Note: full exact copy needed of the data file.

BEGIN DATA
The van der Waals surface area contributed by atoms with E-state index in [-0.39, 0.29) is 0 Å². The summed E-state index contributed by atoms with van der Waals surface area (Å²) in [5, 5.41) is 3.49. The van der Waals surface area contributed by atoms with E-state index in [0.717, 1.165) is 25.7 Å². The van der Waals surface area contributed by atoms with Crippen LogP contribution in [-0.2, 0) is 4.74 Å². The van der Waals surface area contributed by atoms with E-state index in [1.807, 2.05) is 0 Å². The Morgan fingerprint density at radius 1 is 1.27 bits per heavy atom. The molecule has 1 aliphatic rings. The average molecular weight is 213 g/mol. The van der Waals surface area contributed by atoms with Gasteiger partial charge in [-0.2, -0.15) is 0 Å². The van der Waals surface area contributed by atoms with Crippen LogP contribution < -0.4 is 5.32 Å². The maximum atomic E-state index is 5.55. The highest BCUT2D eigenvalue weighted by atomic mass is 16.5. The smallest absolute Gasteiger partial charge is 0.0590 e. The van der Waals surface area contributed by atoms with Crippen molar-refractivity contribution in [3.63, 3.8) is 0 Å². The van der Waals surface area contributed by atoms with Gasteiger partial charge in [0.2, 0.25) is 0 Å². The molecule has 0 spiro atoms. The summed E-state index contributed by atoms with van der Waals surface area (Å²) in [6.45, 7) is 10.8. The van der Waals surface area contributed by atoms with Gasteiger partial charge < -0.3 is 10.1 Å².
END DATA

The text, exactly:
The van der Waals surface area contributed by atoms with E-state index in [-0.39, 0.29) is 0 Å². The summed E-state index contributed by atoms with van der Waals surface area (Å²) in [5, 5.41) is 3.49. The van der Waals surface area contributed by atoms with E-state index in [0.717, 1.165) is 25.7 Å². The van der Waals surface area contributed by atoms with Crippen LogP contribution in [-0.2, 0) is 4.74 Å². The van der Waals surface area contributed by atoms with E-state index in [1.807, 2.05) is 0 Å². The Morgan fingerprint density at radius 1 is 1.27 bits per heavy atom. The molecule has 1 aliphatic rings. The average molecular weight is 213 g/mol. The van der Waals surface area contributed by atoms with Gasteiger partial charge in [-0.2, -0.15) is 0 Å². The van der Waals surface area contributed by atoms with Crippen LogP contribution < -0.4 is 5.32 Å². The maximum atomic E-state index is 5.55. The highest BCUT2D eigenvalue weighted by atomic mass is 16.5. The smallest absolute Gasteiger partial charge is 0.0590 e. The van der Waals surface area contributed by atoms with Crippen molar-refractivity contribution in [3.63, 3.8) is 0 Å². The van der Waals surface area contributed by atoms with Gasteiger partial charge in [0.2, 0.25) is 0 Å². The molecule has 0 spiro atoms. The summed E-state index contributed by atoms with van der Waals surface area (Å²) in [6.45, 7) is 10.8. The van der Waals surface area contributed by atoms with Gasteiger partial charge < -0.3 is 10.1 Å².